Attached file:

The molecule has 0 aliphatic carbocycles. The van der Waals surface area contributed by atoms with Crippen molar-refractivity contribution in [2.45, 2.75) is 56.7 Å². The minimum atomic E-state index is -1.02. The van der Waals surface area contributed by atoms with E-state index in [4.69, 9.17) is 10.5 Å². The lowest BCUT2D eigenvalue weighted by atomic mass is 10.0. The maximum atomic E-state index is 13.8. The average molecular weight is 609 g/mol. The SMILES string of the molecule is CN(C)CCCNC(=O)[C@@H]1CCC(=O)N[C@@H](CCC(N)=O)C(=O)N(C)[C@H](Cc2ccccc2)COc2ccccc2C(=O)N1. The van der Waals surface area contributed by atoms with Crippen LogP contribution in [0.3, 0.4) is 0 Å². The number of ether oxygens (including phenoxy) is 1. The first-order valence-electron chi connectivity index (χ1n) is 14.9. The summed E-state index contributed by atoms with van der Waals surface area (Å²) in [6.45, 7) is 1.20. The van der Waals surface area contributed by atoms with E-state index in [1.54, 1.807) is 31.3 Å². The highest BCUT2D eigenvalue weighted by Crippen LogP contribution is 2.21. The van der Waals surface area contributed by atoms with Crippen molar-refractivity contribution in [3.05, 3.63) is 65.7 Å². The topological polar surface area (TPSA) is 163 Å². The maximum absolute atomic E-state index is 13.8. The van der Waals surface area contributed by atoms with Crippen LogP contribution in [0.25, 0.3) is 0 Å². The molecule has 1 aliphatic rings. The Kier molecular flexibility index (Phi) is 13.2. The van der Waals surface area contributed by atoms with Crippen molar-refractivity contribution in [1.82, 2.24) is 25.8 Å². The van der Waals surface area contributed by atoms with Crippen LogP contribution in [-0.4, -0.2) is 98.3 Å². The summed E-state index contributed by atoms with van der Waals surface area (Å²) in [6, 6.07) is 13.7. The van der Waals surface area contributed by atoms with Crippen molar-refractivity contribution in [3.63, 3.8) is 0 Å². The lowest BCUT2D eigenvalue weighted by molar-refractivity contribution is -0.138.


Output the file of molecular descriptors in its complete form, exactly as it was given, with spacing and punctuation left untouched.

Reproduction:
The molecule has 0 aliphatic carbocycles. The van der Waals surface area contributed by atoms with Crippen molar-refractivity contribution in [2.45, 2.75) is 56.7 Å². The minimum atomic E-state index is -1.02. The van der Waals surface area contributed by atoms with E-state index in [4.69, 9.17) is 10.5 Å². The lowest BCUT2D eigenvalue weighted by atomic mass is 10.0. The maximum atomic E-state index is 13.8. The average molecular weight is 609 g/mol. The SMILES string of the molecule is CN(C)CCCNC(=O)[C@@H]1CCC(=O)N[C@@H](CCC(N)=O)C(=O)N(C)[C@H](Cc2ccccc2)COc2ccccc2C(=O)N1. The van der Waals surface area contributed by atoms with Crippen LogP contribution in [0.3, 0.4) is 0 Å². The number of ether oxygens (including phenoxy) is 1. The first-order valence-electron chi connectivity index (χ1n) is 14.9. The summed E-state index contributed by atoms with van der Waals surface area (Å²) in [6.45, 7) is 1.20. The van der Waals surface area contributed by atoms with E-state index in [1.54, 1.807) is 31.3 Å². The highest BCUT2D eigenvalue weighted by Crippen LogP contribution is 2.21. The van der Waals surface area contributed by atoms with Crippen molar-refractivity contribution in [3.05, 3.63) is 65.7 Å². The topological polar surface area (TPSA) is 163 Å². The maximum absolute atomic E-state index is 13.8. The van der Waals surface area contributed by atoms with Crippen LogP contribution in [0.25, 0.3) is 0 Å². The molecule has 1 aliphatic rings. The Kier molecular flexibility index (Phi) is 13.2. The van der Waals surface area contributed by atoms with Crippen molar-refractivity contribution in [1.82, 2.24) is 25.8 Å². The van der Waals surface area contributed by atoms with Crippen LogP contribution in [-0.4, -0.2) is 98.3 Å². The summed E-state index contributed by atoms with van der Waals surface area (Å²) in [6, 6.07) is 13.7. The van der Waals surface area contributed by atoms with Crippen molar-refractivity contribution in [3.63, 3.8) is 0 Å². The lowest BCUT2D eigenvalue weighted by molar-refractivity contribution is -0.138.